The tradition continues at Sweetgrass Rods;
crafting fine bamboo fly fishing rods

   
Thanks for the wonderful craftsmanship. You guys are amazing.
Frank D.


Exploring new water with the Magic Stick

I had a day to mess around while I waited for a buddy to call back about fishing the next day. Ariell and I spent the day fishing a new-to-us stream -- out of cell reception.

I had been fishing five days for Bull trout throwing huge streamers and weighted lines with Jerry's 10 weight pent. I was also rowing my wooden drift boat often in white-capping waves, and was a little worn out. I needed a day's rest to fish a small stream, and found one on my forest map that looked promising. After driving up the road as far as I could, I found a little piece of water that was perfect for the Magic Stick -- the walking stick/bamboo fly rod combo Glenn made me for just such a stream.

Ariell and I hiked west toward the sun setting behind forested mountains. Really. I'm not making this up just for my blog. This is how the setting was! We trenched through crusty, melting snow banks and finally rounded enough river-bends to get away from any signs of human presence.

Ariell rounds a river-bend looking for squirrels. There were some huge Gray Squirrels that looked a bit appetizing to us both.

I used the walking stick to check snow depths as I ducked through Ponderosa pine trees. It worked pretty well, except I fell to my knees in snow a half dozen times, anyway. The water was Gin clear and in perfect condition. I was pretty excited as I pulled the 3/4 weight bamboo rod from the walking stick and got it ready to find whatever might be swimming below me. I had never fished the stream before, knew not what was in it, and felt like a squirrel in a pecan grove, waiting to see what the river's shell hid below.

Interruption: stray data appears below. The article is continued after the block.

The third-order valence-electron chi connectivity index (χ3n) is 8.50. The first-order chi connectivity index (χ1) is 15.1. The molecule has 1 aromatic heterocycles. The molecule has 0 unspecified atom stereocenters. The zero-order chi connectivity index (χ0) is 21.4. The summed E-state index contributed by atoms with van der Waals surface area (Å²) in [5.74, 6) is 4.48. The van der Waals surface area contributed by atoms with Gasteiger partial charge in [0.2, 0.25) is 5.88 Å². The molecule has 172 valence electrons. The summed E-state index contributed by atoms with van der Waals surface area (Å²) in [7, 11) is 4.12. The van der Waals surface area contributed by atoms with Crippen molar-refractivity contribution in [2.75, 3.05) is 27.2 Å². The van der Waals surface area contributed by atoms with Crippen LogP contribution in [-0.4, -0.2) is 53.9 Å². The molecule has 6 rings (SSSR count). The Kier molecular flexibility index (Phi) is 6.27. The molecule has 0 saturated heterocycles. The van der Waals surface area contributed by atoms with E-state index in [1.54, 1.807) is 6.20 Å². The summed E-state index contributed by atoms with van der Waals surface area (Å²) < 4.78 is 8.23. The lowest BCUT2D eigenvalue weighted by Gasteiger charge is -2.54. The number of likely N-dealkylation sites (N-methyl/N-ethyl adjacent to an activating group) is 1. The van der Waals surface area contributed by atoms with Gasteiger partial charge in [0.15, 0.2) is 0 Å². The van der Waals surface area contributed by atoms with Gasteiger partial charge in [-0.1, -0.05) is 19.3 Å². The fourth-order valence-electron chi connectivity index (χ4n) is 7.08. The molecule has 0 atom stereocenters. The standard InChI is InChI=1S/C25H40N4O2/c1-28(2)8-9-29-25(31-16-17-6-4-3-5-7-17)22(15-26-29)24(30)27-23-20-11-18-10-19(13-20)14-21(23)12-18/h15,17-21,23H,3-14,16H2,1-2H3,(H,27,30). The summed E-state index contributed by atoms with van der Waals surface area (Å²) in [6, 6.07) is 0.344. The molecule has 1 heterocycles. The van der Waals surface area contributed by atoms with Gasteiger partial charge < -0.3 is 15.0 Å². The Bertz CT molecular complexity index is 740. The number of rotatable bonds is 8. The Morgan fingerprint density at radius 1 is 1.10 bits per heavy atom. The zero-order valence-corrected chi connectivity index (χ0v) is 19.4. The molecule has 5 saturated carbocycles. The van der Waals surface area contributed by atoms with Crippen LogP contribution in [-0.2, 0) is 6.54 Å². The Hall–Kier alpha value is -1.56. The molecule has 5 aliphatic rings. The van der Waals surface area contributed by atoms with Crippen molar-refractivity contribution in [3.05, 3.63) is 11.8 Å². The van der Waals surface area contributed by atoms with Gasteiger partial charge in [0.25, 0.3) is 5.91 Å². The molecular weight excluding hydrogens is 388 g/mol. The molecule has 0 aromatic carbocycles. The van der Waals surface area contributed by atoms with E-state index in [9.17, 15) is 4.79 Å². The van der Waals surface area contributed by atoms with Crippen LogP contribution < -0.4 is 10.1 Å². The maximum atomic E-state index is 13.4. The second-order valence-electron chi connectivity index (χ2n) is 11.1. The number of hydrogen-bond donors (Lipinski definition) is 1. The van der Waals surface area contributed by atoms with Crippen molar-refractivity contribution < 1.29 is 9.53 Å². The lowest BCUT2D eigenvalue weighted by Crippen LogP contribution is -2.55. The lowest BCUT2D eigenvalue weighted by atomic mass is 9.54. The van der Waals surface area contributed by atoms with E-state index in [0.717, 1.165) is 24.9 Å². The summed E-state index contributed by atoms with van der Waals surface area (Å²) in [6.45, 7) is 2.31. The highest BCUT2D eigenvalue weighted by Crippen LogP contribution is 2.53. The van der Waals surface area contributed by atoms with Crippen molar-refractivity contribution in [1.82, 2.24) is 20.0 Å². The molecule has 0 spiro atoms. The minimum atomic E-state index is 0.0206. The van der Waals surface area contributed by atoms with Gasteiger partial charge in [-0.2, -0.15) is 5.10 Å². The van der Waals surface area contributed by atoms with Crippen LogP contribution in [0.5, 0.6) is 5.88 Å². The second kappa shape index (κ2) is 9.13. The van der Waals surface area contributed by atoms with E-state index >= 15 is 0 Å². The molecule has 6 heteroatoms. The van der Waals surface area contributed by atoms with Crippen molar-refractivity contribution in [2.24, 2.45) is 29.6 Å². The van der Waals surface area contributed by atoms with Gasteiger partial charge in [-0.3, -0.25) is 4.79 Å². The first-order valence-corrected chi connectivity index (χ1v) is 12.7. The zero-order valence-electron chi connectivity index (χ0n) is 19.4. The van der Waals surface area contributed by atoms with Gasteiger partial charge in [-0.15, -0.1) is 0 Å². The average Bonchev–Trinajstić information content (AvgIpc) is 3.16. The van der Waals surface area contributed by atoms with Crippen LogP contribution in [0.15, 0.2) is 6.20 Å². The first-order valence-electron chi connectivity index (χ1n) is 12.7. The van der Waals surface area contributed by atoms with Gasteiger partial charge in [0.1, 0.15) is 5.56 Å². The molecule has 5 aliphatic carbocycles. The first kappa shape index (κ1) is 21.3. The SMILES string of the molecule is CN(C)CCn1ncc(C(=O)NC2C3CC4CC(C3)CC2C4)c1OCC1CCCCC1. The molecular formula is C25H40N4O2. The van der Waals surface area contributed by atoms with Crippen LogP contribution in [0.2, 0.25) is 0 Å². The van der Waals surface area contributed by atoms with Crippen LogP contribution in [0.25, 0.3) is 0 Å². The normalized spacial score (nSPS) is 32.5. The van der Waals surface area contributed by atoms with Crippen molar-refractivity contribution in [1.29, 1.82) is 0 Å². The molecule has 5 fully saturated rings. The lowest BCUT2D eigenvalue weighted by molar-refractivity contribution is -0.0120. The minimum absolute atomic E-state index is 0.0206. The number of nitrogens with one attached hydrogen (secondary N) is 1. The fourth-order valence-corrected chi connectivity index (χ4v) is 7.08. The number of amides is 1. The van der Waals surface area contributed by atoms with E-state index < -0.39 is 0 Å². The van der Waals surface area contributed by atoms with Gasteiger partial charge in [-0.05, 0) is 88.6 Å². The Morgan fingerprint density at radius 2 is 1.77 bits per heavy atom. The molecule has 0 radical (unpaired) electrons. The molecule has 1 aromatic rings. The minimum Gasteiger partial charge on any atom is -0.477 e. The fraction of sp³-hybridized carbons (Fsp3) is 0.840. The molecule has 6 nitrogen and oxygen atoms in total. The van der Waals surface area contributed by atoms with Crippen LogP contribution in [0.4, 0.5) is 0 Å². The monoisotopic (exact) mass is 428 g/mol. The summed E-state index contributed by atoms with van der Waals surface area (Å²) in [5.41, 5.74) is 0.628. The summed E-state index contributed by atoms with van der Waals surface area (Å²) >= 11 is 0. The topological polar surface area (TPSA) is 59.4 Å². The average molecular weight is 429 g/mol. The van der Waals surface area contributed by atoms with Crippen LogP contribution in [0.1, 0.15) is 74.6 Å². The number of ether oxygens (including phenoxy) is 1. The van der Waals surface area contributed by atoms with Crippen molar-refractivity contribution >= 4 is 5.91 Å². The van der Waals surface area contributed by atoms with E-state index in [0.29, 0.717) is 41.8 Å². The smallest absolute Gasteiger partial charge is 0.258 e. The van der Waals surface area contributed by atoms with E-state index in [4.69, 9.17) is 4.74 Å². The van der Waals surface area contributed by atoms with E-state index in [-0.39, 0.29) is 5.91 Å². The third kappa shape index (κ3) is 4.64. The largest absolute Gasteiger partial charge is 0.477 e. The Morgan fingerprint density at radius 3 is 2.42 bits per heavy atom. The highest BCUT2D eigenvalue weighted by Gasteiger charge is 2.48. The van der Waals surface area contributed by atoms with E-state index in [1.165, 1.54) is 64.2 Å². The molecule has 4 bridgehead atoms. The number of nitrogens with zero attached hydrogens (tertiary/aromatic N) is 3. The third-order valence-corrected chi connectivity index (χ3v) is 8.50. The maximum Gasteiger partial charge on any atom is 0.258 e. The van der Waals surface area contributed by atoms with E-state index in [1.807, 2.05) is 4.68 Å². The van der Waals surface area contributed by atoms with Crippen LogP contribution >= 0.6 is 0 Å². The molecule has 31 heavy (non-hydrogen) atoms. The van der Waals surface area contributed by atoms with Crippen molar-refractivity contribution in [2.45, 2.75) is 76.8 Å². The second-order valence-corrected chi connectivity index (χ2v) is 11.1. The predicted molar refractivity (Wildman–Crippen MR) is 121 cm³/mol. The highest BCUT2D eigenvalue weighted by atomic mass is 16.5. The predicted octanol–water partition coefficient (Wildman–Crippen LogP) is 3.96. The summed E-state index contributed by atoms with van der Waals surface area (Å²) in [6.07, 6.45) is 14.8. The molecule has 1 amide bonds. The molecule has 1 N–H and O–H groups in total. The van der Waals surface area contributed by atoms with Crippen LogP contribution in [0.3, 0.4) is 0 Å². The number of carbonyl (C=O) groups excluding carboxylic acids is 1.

It's silly, I know, but I always feel a bit like King Arthur pulling the sword from the stone, when I pull this beautiful rod form the walking stick. The hole in the reel butt cap was purposely drilled by Glenn, to accommodate a lanyard to pull the rod out with. I took the lanyard off, concerned I'd catch it in a willow, get the rod yanked from my hand and smashed on rocks. As I've written above, I'm a bit of a klutz at times. I was just taking a precaution...

It took a while, fishing a stonefly nymph and my Marathoner fly imitations to find the fish. Once my line finally paused on a drift, I lifted, set the hook and tossed the little Redband fishy on to the snow bank behind me! Oops. He wasn't very big, I have to admit -- about the size of many montaine Brookies, but it was oddly colored.


It took me a while to identify this guy as a Redband. It was so black I thought it was a Brookie at first. I thought maybe it was some unique strain of Redband, but after another specimen took my fly, I discovered what was going on.


They were in spawning colors! The bright orangish stripe on this ol' gal is evidence of the Spring spawn. Very cool. This was one of the bigger fish I caught, and just such a beautiful fish.


Here's a bit more of a chrome specimen that liked my soft-hackled stonefly nymph. It put up a pretty decent fight -- for an eight-incher, and was a pleasure to catch on the little Magic Stick. 

After catching a handful of Redbands and being thoroughly pleased with the evening's fishing, I was getting thirsty for a barley, river-soda (beer), and took the time to sit on the riverbank with Ariell and watch the sun dip below the Mountains. I'll be back to this river for sure. Gonna hike a little farther and see what else I can find, Sweetgrass rod in hand!


Ariell looks for rabbits, while I photograph the upper end of where we fished to. What a great day.

In Wild Waters,

Zac Sexton

The Meandering Boo Boy


Back in Montana
The Magic Stick's first field test
 

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